Correction of amygdalar dysfunction in a rat model of fragile X syndrome.

Cell Reports
Giselle FernandesSumantra Chattarji

Abstract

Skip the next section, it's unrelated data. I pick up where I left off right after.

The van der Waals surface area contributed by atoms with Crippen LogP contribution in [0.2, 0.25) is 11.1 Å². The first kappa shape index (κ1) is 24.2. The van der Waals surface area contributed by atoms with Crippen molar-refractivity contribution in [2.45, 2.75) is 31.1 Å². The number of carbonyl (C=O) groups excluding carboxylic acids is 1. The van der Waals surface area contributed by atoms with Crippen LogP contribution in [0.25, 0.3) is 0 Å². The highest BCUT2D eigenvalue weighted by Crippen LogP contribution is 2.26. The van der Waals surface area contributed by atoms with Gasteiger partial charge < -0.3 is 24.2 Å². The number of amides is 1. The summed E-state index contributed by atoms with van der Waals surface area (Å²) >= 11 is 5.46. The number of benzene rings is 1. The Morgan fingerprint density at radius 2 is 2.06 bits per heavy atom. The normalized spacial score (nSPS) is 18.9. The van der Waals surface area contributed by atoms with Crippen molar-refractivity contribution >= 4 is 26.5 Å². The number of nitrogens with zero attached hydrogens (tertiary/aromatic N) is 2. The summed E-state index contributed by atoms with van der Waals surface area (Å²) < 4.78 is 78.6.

Fragile X syndrome (FXS), a commonly inherited form of autism and intellectual disability, is associated with emotional symptoms that implicate dysfunction of the amygdala. However, current understanding of the pathogenesis of the disease is based primarily on studies in the hippocampus and neocortex, where FXS defects have been corrected by inhibiting group I metabotropic glutamate receptors (mGluRs). Here, we observe that activation, rather than inhibition, of mGluRs in the basolateral amygdala reverses impairments in a rat model of FXS. FXS rats exhibit deficient recall of auditory conditioned fear, which is accompanied by a range of in vitro and in vivo deficits in synaptic transmission and plasticity. We find presynaptic mGluR5 in the amygdala, activation of which reverses deficient synaptic transmission and plasticity, thereby restoring normal fear learning in FXS rats. This highlights the importance of modifying the prevailing mGluR-based framework for therapeutic strategies to include circuit-specific differences in FXS pathophysiology.

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